9 Ways To Stop Trying To 'Save' The Lost People You Always Seem To Attract

Photo: Aramyan, annebaek | Canva
Troubled man and a woman curiously looking at him, planning to 'fix' him

Your inner voice tells you, “I can save them! I’m the one they need!”

The thousand-yard stare pulls you into their orbit. You are tempted to take them home for some lengthy R-and-R to help soothe their suffering, but this is hazardous territory. I have been down the rabbit hole like Alice in Wonderland, and it’s as dangerous as exhausting.

Many of us have tried to rescue someone and barely escaped.

You might end up in worse shape than them because no one but certified lifeguards should ever jump in the pool with a drowning swimmer. Even psychologists and psychiatrists let other professionals heal their family members and friends, no matter how tempting it looks to try to save them.

If you are empathetic and have attempted to rescue a traumatized person before, ask your friends to remind you of the outcome of the last time you jumped into the metaphorical pool to save someone. What did it cost you?

Trust me, you don't need to save them from their broken hearts or lives. Feel free to save your compassion for friends who are open to it and step away from the poolside before you dive in after someone who lacks sufficient skills to reciprocate.

Before their magnetism has you flying into their arms, please stop for a few minutes and focus on what YOU need in a relationship. You probably have ended at least one romance, so check your history and friends’ stories for proof of the times you jumped into the pool without checking for sharks. What did that do to your health, happiness, and financial stability?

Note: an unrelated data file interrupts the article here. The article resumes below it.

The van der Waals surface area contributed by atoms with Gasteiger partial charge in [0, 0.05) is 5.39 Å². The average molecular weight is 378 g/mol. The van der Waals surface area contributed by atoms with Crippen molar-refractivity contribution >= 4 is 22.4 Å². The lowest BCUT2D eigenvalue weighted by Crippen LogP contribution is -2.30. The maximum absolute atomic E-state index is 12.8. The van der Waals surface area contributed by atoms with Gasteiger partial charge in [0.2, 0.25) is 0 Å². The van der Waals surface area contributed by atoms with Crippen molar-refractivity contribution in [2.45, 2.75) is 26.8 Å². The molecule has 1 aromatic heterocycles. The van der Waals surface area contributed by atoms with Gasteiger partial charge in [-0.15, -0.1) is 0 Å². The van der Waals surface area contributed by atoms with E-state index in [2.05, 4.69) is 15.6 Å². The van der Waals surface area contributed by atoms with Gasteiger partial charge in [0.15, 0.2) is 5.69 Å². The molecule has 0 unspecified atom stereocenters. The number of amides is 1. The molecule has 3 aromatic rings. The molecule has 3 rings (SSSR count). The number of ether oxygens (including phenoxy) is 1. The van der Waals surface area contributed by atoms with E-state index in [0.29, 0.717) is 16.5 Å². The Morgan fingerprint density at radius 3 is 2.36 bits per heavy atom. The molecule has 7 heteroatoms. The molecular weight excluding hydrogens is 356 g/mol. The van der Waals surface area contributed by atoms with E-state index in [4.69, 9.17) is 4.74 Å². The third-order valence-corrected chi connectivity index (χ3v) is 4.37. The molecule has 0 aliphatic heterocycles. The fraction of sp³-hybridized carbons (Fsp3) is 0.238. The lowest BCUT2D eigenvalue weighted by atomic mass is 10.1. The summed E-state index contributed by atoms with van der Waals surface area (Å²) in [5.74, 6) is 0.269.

Ask yourself, "What do you know about them?"

Open yourself to seeing the truth, and please take careful notes because you don’t want to slide into denial about something as important as your future. Don't worry, you don't have to go it alone, I'm sharing a helpful list to get you started. 

RELATED: What Your Long History Of Toxic Relationships Is Trying To Tell You, According To A Therapist

Nine ways to stop struggling to 'save' a person whom you think needs rescuing

1. Ask yourself what you know

Have you taken the time to gather enough information about them before contemplating letting them “in”?

2. Know what you want

Are you looking for a place to give away your loving feelings because you feel lonely, or do you have evidence they deserve you?

Pause for a few minutes before you answer. After you’ve let yourself absorb this self-awareness, answer.

3. Decide what to share

Are they living a life you want to share, and would they easily fit into your life? Could you be vulnerable and safe with them?

4. Stop looking for a fixer-upper